The progressive pull technical procedures are simple to learn and difficult to master: the concentric portion of each exercise in the progressive pull routine should be explosive while the eccentric portion needs be slowed and lowered with care. Stay safe while weight training. The movements will also hit the glutes and hamstrings intensely. I recommend doing legs and back at opposite ends of the training week to allow the ‘spillover’ borderline muscles an opportunity to recover. This is a timeless routine, older than the hills, first popularized by international-level Olympic lifters back in the mid-sixties and brought to us via the pages of the Tommy Suggs-era Strength & Health. Everyone from rank beginner to elite athlete uses the same training template regardless current level or ability. A concentrated dose of progressive pulls will do you wonders for building the back muscles and creating pure power. This is a “Big Man” routine and as my old friend Kirk Karwoski might say, “Time for the little children to put away all the pretty pink plastic Barbie dumbbells and leave the room; time for the adults to get out the weapons, porn and booze and get the party started! Let’s get freaking serious!” My phrasing might be different but I would agree with KK’s sentiment: Progressive Pulls are serious and deadly effective – assuming you work with them with the requisite gusto.

This meat-and-potatoes routine requires the athlete takes in sufficient calories and obtain ample rest. It would be nearly impossible for the targeted back muscles not to grow if exercised as suggested, fed adequately and rested sufficiently. I use this program at least once a year and have done so for four decades. Done properly this is a damned difficult training program and not for the faint of heart or those with a low pain tolerance. This style of training encapsulates and defines a Purposeful Primitive. If done as described this routine should only be performed once a week. You’ll need five to seven days to fully recover. Legs are hit 2-3 days after the progressive pull muscle massacre and spillover muscles need to be rested and ready to squat. Performing heavy squats and heavy leg assistance work in the same training week as heavy progressive pulls causes certain muscles to be worked to their limit: upper quads, erectors, glutes, hip flexors and abs. If someone were to tell me they performed this routine more than once a week while working legs heavy, I would become immediately suspicious they were not working hard or heavy enough. Establish poundage/rep benchmarks in all the core lifts. Once the base benchmarks are established, systematically seek to increase poundage or reps. I would suggest a six to twelve week periodization timeframe. Technique is paramount. No technical disintegration should be allowed to occur during a lift. If technical execution gets sloppy or breaks down, curtail the set immediately.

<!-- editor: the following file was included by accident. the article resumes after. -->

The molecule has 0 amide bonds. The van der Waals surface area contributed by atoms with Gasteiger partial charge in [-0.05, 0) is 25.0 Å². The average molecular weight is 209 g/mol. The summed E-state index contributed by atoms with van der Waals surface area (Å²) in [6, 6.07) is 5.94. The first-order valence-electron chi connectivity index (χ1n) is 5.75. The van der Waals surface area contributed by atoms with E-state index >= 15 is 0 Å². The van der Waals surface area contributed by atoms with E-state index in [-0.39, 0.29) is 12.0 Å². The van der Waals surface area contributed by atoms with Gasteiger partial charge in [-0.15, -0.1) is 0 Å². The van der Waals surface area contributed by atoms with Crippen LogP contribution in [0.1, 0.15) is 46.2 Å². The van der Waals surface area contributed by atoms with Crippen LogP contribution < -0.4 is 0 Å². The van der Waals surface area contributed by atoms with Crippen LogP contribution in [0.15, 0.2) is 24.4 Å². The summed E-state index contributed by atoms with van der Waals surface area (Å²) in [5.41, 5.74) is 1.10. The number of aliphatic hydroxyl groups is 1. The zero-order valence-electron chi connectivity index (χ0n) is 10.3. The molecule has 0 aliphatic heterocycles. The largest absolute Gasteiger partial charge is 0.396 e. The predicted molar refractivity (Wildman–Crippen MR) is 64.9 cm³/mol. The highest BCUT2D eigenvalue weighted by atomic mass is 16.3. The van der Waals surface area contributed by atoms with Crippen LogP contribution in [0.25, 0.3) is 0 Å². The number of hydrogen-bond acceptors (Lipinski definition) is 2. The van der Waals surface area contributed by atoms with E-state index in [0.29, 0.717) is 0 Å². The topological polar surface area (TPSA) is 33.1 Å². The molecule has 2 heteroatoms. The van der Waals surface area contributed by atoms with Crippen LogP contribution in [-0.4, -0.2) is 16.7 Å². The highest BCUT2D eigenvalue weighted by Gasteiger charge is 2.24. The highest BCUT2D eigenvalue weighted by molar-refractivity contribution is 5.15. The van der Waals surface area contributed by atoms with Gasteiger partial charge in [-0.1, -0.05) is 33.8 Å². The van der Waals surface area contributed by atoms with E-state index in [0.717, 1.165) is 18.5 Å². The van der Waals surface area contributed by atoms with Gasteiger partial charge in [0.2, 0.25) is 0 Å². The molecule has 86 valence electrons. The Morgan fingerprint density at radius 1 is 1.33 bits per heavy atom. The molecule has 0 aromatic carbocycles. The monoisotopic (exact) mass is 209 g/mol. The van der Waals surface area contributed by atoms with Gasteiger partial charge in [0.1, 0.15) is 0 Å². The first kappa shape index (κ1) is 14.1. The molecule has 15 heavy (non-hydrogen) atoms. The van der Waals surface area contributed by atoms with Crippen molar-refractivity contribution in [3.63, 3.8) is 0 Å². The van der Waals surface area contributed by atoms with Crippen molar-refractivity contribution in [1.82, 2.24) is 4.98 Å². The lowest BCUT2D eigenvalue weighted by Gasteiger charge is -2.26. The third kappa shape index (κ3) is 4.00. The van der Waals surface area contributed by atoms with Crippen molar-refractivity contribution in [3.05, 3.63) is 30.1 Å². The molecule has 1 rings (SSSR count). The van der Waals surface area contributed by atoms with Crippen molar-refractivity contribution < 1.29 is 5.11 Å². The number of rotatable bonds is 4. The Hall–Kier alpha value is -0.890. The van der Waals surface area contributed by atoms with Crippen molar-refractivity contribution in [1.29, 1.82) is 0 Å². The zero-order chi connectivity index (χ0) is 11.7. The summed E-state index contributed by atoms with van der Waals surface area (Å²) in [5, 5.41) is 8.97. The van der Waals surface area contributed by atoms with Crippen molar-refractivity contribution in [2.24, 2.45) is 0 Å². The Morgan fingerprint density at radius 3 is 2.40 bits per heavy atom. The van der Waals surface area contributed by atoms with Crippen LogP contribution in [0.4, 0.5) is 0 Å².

To trigger physical progress you have to bump up against the current boundaries. You have to test the limits and break barriers. You have to deal with the pain and discomfort a serious exercise effort induces. You cannot trigger muscle hypertrophy (the irreducible root-core goal of all progressive resistance training) by training sub-maximally. Unless you brush up against the lip of the limit, unless you consistently seek to extend current capacity in some manner or fashion, you can forget all about significantly altering your physique. The human body does not alter itself in response to sameness. Ease and comfort produce nothing: only by subjecting ourselves to discomfort and difficulty will we trigger the miracle of muscle hypertrophy. Each day is different and limit capacities might differ day to day, week to week, session to session, depending on circumstance. Regardless, travel to the limit of capacity on that particular day. Muscles need stress and tension to grow and become stronger. Unless stress equals or exceeds capacity nothing of significance occurs. How do we define limit? A benchmark can take many forms. Progressive resistance benchmarks could include: number of reps with a particular poundage, number of work sets, length of rest between sets, speed of the rep, session duration, session frequency, exercise selection, sequencing…all these and a lot more could be used as benchmarks.